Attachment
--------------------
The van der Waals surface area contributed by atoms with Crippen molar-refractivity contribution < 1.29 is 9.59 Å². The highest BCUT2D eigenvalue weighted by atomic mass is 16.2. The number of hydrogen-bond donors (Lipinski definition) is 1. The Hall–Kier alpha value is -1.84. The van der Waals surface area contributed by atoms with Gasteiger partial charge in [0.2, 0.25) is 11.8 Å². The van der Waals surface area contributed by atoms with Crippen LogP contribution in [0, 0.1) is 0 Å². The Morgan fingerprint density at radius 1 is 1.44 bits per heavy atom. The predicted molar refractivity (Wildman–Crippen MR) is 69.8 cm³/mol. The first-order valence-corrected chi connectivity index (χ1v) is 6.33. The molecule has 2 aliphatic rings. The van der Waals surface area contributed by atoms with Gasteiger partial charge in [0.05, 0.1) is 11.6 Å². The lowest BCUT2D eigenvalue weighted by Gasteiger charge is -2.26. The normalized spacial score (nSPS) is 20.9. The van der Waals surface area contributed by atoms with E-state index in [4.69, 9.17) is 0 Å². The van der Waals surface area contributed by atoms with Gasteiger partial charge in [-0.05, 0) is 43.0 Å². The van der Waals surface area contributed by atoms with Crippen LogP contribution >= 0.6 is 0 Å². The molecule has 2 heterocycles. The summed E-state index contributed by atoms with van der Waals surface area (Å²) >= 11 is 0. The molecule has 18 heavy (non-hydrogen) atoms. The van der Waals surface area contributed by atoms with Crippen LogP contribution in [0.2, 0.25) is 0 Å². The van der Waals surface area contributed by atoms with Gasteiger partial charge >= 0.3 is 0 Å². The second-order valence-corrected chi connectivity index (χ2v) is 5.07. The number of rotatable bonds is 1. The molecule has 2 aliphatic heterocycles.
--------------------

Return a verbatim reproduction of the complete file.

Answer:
The van der Waals surface area contributed by atoms with Crippen molar-refractivity contribution < 1.29 is 9.59 Å². The highest BCUT2D eigenvalue weighted by atomic mass is 16.2. The number of hydrogen-bond donors (Lipinski definition) is 1. The Hall–Kier alpha value is -1.84. The van der Waals surface area contributed by atoms with Gasteiger partial charge in [0.2, 0.25) is 11.8 Å². The van der Waals surface area contributed by atoms with Crippen LogP contribution in [0, 0.1) is 0 Å². The Morgan fingerprint density at radius 1 is 1.44 bits per heavy atom. The predicted molar refractivity (Wildman–Crippen MR) is 69.8 cm³/mol. The first-order valence-corrected chi connectivity index (χ1v) is 6.33. The molecule has 2 aliphatic rings. The van der Waals surface area contributed by atoms with Gasteiger partial charge in [0.05, 0.1) is 11.6 Å². The lowest BCUT2D eigenvalue weighted by Gasteiger charge is -2.26. The normalized spacial score (nSPS) is 20.9. The van der Waals surface area contributed by atoms with E-state index in [4.69, 9.17) is 0 Å². The van der Waals surface area contributed by atoms with Gasteiger partial charge in [-0.05, 0) is 43.0 Å². The van der Waals surface area contributed by atoms with Crippen LogP contribution >= 0.6 is 0 Å². The molecule has 2 heterocycles. The summed E-state index contributed by atoms with van der Waals surface area (Å²) >= 11 is 0. The molecule has 18 heavy (non-hydrogen) atoms. The van der Waals surface area contributed by atoms with Crippen LogP contribution in [0.2, 0.25) is 0 Å². The van der Waals surface area contributed by atoms with Gasteiger partial charge >= 0.3 is 0 Å². The second-order valence-corrected chi connectivity index (χ2v) is 5.07. The number of rotatable bonds is 1. The molecule has 2 aliphatic heterocycles.